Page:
“…You had children employed by the drug cartels who lay down their arms and got into orchestras and played classical music, where at the same time they were given access to micro-finance, where their neighbourhoods were improved because the government decided together with people in the communities,”

“The reality is what happens to test scores, what happens to parents, what happens to businesses, as they do not put all the pressures on building higher quality education and demanding more of the teachers and they themselves are part of the teaching process, so it’s not surprising that you see in our region when you look at test score over 50 per cent of our children are qualified to read as good as they should,”

This city was able to cut murders from 125 per 1000 persons to 30 per 1000 persons by focusing on improving education from early childhood to the tertiary level. Today Medellin is flourishing with lower unemployments, raising income brought on by a strong economy, they are attracting fortune 500 companies who just a couple years ago shun the city. Medellin has built an impressive metrocab system that connects poor hillside communities with the center of the city. They invest in parks,libraries,universities and community renewal projects.

Below are a few links to the most interesting reading of a great story that must be told especially to Jamaicans.

Good Times in Medellin– Newsweek

Medellin Buries Escobar’s Ghost With Streets Paved for Bankers– Bloomberg

Good Times in Medellin, Colombia– Blog (blogrolled)

The headlines in Medellin are looking up for the people of Medellin while today in Jamaica, especially Kingston the headline is “Murders Jump past 700 mark” after yet another bloody weekend. The contrasts are striking yet so similar.

I am not saying that what will work for Medellin will necessary work for Jamaica, but it’s definitely worth trying. There are priceless value in a sense of renewal, pride and education. We have heard of attempts to adopt a similar approach as Medellin from NGO’s in the Grants Pen area but we need a broader fuller national push. If you ask me I think Social development coupled with education should be our number one priority. So much of our problems are ailment from social decay.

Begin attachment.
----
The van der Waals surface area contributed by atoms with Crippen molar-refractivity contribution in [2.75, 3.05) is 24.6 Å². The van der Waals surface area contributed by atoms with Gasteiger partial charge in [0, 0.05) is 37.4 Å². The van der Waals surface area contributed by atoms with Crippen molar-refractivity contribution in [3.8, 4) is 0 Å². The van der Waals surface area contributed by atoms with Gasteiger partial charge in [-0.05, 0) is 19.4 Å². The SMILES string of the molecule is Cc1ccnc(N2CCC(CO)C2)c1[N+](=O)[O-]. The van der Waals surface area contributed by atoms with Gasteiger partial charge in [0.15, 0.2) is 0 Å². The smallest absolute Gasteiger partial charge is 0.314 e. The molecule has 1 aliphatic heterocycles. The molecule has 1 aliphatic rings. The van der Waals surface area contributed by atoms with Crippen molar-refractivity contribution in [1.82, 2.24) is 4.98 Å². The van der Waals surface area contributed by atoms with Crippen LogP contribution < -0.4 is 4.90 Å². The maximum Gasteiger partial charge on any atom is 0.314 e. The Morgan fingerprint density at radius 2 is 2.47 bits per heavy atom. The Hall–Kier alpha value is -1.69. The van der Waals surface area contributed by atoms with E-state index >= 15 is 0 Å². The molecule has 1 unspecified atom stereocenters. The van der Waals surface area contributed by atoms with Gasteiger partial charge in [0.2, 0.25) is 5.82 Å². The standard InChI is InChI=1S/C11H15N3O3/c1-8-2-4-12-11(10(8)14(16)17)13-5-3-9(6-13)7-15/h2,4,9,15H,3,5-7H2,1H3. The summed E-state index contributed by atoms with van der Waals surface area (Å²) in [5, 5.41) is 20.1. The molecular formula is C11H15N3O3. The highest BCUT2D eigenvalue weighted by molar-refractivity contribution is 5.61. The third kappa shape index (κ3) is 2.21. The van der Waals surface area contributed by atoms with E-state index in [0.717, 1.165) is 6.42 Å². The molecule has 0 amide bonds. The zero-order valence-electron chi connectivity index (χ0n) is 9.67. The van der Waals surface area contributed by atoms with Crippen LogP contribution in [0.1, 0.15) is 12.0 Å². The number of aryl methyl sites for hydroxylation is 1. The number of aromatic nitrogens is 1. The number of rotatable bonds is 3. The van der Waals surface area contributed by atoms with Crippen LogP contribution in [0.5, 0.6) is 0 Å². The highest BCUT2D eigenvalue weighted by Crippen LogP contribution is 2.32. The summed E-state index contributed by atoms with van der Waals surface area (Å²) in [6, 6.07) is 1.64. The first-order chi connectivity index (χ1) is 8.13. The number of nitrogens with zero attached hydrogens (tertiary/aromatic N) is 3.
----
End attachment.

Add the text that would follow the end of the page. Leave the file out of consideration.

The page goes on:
Pictures from Medellin

They built deluxe new schools, flooded the neighborhood with social workers and microcredit specialists, and commissioned a prominent architect to design a gleaming library and community center. They started construction on a mass-transit system of gondola cars that reach into Medellín’s most dire slums—giving the poor access to the economic and civic life of the city’s more prosperous center.


~ by RB on June 9, 2008.

10 Responses to “Jamaica’s solution to crime-lessons from Medellin,Columbia”

  1. Excellent post Dutty Bwoy.Extremely instructive with respect to the extant crime situation in Jamaica today. RESPECT!!

  2. ESTEBAN, glad you find the post interesting. I really just hope that we realize that crime has to be fought with sticks and carrots. Giving the police all the equipment and technology to fight crime will not have the sustainable impact as social intervention projects will have.

  3. There is a solution to crime. The solution is in the people’s hands and not the government. Support from the government is essential but is not cenntral to the solution.

    I am a nearly 30 year vetren of law enforcement and working on a Masters Degree in Sociology and I would like very much to contribute to the solution. I am an American whoes mother-in-law is Jamaican and wife who is Oviously of Jamaican desent.

    This is a great article but like so many others dosn’t go to the solution. I may have the solution.

  4. I wish I had a contact for you for the government. But if you send me an email at kingstonstateofmind@gmail.com I would be happy to post on this humble blog your great ideas.

    Thank you

  5. […] Luis Alberto Moreno gives Jamaica more solutions to crime On June 9th, 2008 I wrote this post Jamaica’s solution to crime-lessons from Medellin,Columbia […]

  6. Great city that Medellín as your photos present it. I never imagined it would be so nice.
    The cable car system is interesting. I am planning to travel to Colombia next year and will certainly try flying over the favelas!

  7. […] little over two years ago-June 9, 2008 to be exact, I did this post “Jamaica’s solution to crime-lessons from Medellin,Columbia” drawing attention to how the once war torn city of Medellin, Columbia was able to pull back from […]

  8. […] Jamaica’s solution to crime-lessons from Medellin,Columbia […]

  9. Kingston,Jamaica is alright im use to all the crimes there cause i was born there on September15,1993 and Bob Marley was my cousin and i love reggae singer MAVADO and SERANI there my favorite now im in wack ass USA i’ll be back in KINGSTON’JAMAICA :SATURDAY I LOVE ALL MY DREAD HEADED JAMAICANS AND ALL MY CLUB DANCEN JAMAICAN GIRLS LOVEEEEEE YOU !!!!!!!!!!!!!!!!!!!!!!!!!!!!!!!

  10. aight Roneisha feeling you love for Jamaica LOL